Sunday, 31 May 2015
Labour’s Way Back to Power is an Electoral Rubik’s Cube Without a Change of Electoral System
As the Labour party ponders electing its new leader from the thoroughly uninspiring choice of Andy Burnham, Yvette Cooper, Liz Kendall or Mary Creagh, the challenge of winning power again is more complicated than ever before.
When Tony Blair et al plotted the new Labour takeover of the party in the 1990s the plan was pretty straightforward. Move the party to the right and steal the Tories clothes, whilst being confident that voters on the left had ‘nowhere else to go’. They were aided in this by an exhausted and divided Tory party grown arrogant through 18 years in power. Essentially though, the plan worked in 1997 returning Labour with a landslide majority in the House of Commons, but even then there were signs of the backlash that would eventually lead to their sorry position of today.
Turn out in the 1997 general election was 71%, which in today’s terms looks pretty decent, but this represented a drop in turn out of 7% from 1992. By the general election of 2001, the warning lights were flashing with a record low turn out of only 59%. I remember Jack Straw, then Labour Home Secretary saying that this represented the ‘politics of contentment’. That really must win the prize for most complacent political analysis of all time. Turn out was lowest in Labour held constituencies, with some inner city areas in the low 30s%.
Turn out recovered a little in 2005 to the mid 60s% in the wake of the Iraq war, but Labour lost a million votes to the Lib Dems, a trend which continued in the 2010 general election when they were ejected from government.
What had gradually happened was Labour voters increasingly did not bother to turn out at elections and others started to vote for other parties, most notably the Lib Dems. But by the 2015 general election, the Lib Dems discredited by coalition with the Tories, did not benefit. The Green party quadrupled our vote, mostly at the expense of Labour (and former Labour, Lib Dems) in England and the SNP in Scotland did. Meanwhile, UKIP made inroads into the Labour vote in parts of England and Wales.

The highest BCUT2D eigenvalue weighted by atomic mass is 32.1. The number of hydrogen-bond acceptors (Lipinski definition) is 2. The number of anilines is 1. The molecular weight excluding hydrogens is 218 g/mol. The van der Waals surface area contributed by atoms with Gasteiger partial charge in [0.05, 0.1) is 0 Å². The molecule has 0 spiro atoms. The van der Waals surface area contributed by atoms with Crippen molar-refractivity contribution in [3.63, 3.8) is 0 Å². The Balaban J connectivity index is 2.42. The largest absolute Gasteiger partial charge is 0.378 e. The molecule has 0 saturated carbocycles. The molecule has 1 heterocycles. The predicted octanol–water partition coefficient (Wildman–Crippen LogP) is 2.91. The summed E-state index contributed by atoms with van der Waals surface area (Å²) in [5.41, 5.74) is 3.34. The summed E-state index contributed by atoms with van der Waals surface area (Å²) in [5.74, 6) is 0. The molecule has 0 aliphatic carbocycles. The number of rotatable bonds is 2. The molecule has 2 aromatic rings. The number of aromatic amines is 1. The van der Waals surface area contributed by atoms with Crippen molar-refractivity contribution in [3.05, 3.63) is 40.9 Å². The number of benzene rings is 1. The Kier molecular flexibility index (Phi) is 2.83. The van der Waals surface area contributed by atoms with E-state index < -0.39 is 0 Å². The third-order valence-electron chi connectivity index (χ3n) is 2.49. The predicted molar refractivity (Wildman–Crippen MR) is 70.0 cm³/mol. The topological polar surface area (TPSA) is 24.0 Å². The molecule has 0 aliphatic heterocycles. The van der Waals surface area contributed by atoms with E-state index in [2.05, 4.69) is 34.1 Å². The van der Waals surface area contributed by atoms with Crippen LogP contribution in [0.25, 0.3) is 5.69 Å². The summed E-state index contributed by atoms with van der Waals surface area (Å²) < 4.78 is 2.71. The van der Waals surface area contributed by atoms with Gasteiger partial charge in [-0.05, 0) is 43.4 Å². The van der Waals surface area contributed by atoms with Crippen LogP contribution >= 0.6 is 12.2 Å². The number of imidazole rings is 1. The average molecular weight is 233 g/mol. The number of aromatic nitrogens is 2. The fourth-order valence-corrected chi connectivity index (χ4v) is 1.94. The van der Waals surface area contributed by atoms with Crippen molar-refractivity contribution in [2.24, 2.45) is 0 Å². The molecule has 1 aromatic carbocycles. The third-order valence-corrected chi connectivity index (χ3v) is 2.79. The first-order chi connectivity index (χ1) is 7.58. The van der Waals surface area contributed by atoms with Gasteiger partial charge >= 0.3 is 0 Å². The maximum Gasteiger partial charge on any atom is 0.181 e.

These new UKIP voters do have concerns about immigration but I think this is just a lightening-rod issue. What really has turned them off Labour is that stagnation in living standards where wages have fallen since 2003 and public services were not invested in to cope with the extra demand on them from immigration. I expect Labour will come up with some anti-immigrant policies though, rather than address the real issues at the heart of these people’s discontent.
The problem with this though, is that it is likely to drive even more left voters to the Greens, Lib Dems and SNP. Labour may decide that Scotland is pretty much lost for a generation at least anyway and they need to concentrate on gaining votes in southern England. But this may cost them votes in London too, one of Labour’s few strongholds left, because London is an immigrant city, and by and large has done well out of immigration.
This is how complicated it is for Labour to bring a coalition of voters together, large enough to win power at Westminster and I have not heard a convincing argument from the prospective candidates for leader of the party, or indeed from the party generally, of how to do this.
I think it is in Labour’s interests therefore, to support a campaign for a change in the electoral system, to a more proportional one.
A report to be released tomorrow, written by the Electoral Reform Society on the unfairness and total unsuitability for the multi-party politics of the UK today, should be digested by Labour. If they embrace it, they may be able to build an alliance that will get the Tories out. But I expect they will just tack to right, and wait for people to get fed up with the Tories, but this is high risk strategy, and could lead to the disappearance of Labour as a major party. We will see.